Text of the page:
I know that usually ASR systems are evaluated using WER (word error rate), and I was wondering if it makes sense to use a more fine grained approach. E.g. transforming both the ASR hypothesis and the reference transcription to its phonetic representation (e.g. using an algorithm such as soundex or metaphone), and then taking the WER.

Some half-baked ideas for use cases:

  • perhaps this evaluation method can help to distinguish between errors that stem from a bad language model to those that stem from a bad acoustic model

  • when using third-party ASR APIs, where the there's no control over the language model, perhaps it can be used to pick the best hypothesis among the top results (especially when the speech contains non-standard names and other out-of-vocabulary) words

  • 1
    $\begingroup$ "Pea" and "pee" sound the same but do not have the same meaning. ASR benefits greatly from a language model. "Finally in the toilet I decided it was time to", now "Pea" is a noun so it would not even be considered there. You might want to have a look at Sphinx $\endgroup$
    – A_A
    Sep 23, 2016 at 13:23
  • $\begingroup$ Thanks, that's a good point. Speaking of Sphinx, I wonder whether this evaluation method can help to distinguish between errors that stem from a bad language model to those that stem from a bad acoustic model. $\endgroup$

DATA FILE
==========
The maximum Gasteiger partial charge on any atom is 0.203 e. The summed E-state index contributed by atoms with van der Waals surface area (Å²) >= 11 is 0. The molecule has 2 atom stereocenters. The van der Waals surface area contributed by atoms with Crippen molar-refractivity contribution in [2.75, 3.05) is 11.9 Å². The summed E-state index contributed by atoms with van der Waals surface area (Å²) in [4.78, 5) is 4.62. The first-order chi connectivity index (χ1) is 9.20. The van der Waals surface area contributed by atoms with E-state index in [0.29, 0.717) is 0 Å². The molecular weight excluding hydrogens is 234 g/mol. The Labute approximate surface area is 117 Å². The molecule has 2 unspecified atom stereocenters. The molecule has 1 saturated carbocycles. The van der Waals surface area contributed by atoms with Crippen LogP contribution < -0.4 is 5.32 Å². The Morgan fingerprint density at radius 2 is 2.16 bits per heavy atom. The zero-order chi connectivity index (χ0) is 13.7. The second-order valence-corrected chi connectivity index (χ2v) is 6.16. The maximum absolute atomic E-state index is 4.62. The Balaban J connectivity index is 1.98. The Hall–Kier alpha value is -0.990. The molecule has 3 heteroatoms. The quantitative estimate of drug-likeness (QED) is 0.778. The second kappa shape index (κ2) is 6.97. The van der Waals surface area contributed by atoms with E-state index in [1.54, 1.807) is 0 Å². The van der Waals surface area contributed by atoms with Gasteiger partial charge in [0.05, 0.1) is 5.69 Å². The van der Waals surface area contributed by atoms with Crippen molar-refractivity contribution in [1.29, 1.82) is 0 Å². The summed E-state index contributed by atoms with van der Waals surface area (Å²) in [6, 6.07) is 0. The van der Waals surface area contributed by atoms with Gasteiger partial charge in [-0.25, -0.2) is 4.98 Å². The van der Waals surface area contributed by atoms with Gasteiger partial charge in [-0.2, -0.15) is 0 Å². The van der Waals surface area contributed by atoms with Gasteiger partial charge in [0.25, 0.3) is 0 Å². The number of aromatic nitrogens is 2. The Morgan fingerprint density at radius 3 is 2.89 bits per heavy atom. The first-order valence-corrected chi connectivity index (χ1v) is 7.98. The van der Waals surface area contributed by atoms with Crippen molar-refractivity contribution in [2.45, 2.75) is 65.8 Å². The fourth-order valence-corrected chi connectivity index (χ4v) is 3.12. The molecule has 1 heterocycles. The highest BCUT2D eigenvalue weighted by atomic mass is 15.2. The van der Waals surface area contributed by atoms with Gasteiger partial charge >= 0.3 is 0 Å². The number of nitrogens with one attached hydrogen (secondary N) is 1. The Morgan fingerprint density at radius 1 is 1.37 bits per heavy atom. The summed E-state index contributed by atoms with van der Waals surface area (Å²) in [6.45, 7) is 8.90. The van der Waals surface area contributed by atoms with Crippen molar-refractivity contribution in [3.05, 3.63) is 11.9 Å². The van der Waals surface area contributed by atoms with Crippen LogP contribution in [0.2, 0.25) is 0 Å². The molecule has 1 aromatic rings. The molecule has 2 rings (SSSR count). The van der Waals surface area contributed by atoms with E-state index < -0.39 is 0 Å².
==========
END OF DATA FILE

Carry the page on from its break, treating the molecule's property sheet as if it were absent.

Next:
– dimid
    Sep 23, 2016 at 13:57

1 Answer 1


You have misconception that errors are caused by either language model or by acoustic model. There is no clear distinction because models are combined together in during search for best hypothesis. Interaction is complex and another major player is beam search pruning.

Most errors are originated from the acoustic model when it fails to give proper estimate for a certain frame, but the problem is that they propagate over next few words. For example, if you have an unknown word, it will not be recognized properly but the next several words will be wrong too because search state will not match the actual content. And phone-by-phone comparison will not be really meaningful.

So it's a bit more complex.

  • $\begingroup$ Thanks, do you think there is any way to mitigate this, e.g. looking at a window of N words, or phonetic algorithms aren't useful at all for ASR? $\endgroup$
    – dimid
    Sep 24, 2016 at 16:39
  • $\begingroup$ Phonetic algorithms are useful for ASR of course, you could evaluate acoustic model in phonetic decoding mode for example to estimate acoustic model accuracy. Most acoustic model methods are evaluated on phonetic decoding on TIMIT database first. You can also switch the language model to very good one with very small perplexity to estimate how good is that and how much does it contribute to accuracy. You can run decoding with very wide beam to estimate how much pruning errors do you have. It all depends on your final goal which you didn't mention in original question. $\endgroup$ Sep 24, 2016 at 21:07
  • $\begingroup$ Thanks for the clarification, my main goal is to compare different ASR apis where I can't control internal parameters such as the beam's breadth. $\endgroup$
    – dimid
    Sep 25, 2016 at 10:31

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